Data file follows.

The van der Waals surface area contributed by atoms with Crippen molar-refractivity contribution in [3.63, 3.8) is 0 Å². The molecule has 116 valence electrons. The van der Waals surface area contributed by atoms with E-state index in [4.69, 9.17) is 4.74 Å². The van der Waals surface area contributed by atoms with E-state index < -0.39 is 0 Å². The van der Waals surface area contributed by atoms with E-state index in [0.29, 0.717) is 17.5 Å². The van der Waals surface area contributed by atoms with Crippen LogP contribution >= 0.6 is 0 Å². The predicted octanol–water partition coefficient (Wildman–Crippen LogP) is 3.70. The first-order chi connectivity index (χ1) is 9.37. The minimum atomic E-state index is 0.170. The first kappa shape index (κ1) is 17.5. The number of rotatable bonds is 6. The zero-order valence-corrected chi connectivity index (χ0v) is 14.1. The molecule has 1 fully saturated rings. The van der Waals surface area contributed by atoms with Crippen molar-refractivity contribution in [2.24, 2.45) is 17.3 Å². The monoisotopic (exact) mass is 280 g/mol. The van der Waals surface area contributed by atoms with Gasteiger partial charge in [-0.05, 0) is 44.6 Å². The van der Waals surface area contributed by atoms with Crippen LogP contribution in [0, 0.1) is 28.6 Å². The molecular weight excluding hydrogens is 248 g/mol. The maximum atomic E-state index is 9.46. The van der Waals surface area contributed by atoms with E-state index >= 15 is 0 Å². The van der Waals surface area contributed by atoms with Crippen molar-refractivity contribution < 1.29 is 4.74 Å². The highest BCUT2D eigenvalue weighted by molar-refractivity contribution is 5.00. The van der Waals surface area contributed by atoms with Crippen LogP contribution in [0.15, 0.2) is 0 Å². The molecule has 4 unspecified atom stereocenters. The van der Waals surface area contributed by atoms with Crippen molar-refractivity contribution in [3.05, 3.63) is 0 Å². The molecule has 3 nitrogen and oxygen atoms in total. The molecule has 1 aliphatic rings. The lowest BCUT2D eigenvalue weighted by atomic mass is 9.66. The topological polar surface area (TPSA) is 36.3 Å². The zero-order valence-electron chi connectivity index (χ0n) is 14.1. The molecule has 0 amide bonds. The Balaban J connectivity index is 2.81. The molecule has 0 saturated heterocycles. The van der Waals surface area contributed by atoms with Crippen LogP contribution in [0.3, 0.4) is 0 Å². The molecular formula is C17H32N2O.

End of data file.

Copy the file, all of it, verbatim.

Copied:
The van der Waals surface area contributed by atoms with Crippen molar-refractivity contribution in [3.63, 3.8) is 0 Å². The molecule has 116 valence electrons. The van der Waals surface area contributed by atoms with E-state index in [4.69, 9.17) is 4.74 Å². The van der Waals surface area contributed by atoms with E-state index < -0.39 is 0 Å². The van der Waals surface area contributed by atoms with E-state index in [0.29, 0.717) is 17.5 Å². The van der Waals surface area contributed by atoms with Crippen LogP contribution >= 0.6 is 0 Å². The predicted octanol–water partition coefficient (Wildman–Crippen LogP) is 3.70. The first-order chi connectivity index (χ1) is 9.37. The minimum atomic E-state index is 0.170. The first kappa shape index (κ1) is 17.5. The number of rotatable bonds is 6. The zero-order valence-corrected chi connectivity index (χ0v) is 14.1. The molecule has 1 fully saturated rings. The van der Waals surface area contributed by atoms with Crippen molar-refractivity contribution in [2.24, 2.45) is 17.3 Å². The monoisotopic (exact) mass is 280 g/mol. The van der Waals surface area contributed by atoms with Gasteiger partial charge in [-0.05, 0) is 44.6 Å². The van der Waals surface area contributed by atoms with Crippen LogP contribution in [0, 0.1) is 28.6 Å². The molecular weight excluding hydrogens is 248 g/mol. The maximum atomic E-state index is 9.46. The van der Waals surface area contributed by atoms with E-state index >= 15 is 0 Å². The van der Waals surface area contributed by atoms with Crippen molar-refractivity contribution < 1.29 is 4.74 Å². The highest BCUT2D eigenvalue weighted by molar-refractivity contribution is 5.00. The van der Waals surface area contributed by atoms with Crippen LogP contribution in [0.15, 0.2) is 0 Å². The molecule has 4 unspecified atom stereocenters. The van der Waals surface area contributed by atoms with Crippen molar-refractivity contribution in [3.05, 3.63) is 0 Å². The molecule has 3 nitrogen and oxygen atoms in total. The molecule has 1 aliphatic rings. The lowest BCUT2D eigenvalue weighted by atomic mass is 9.66. The topological polar surface area (TPSA) is 36.3 Å². The zero-order valence-electron chi connectivity index (χ0n) is 14.1. The molecule has 0 amide bonds. The Balaban J connectivity index is 2.81. The molecule has 0 saturated heterocycles. The van der Waals surface area contributed by atoms with Crippen LogP contribution in [0.3, 0.4) is 0 Å². The molecular formula is C17H32N2O.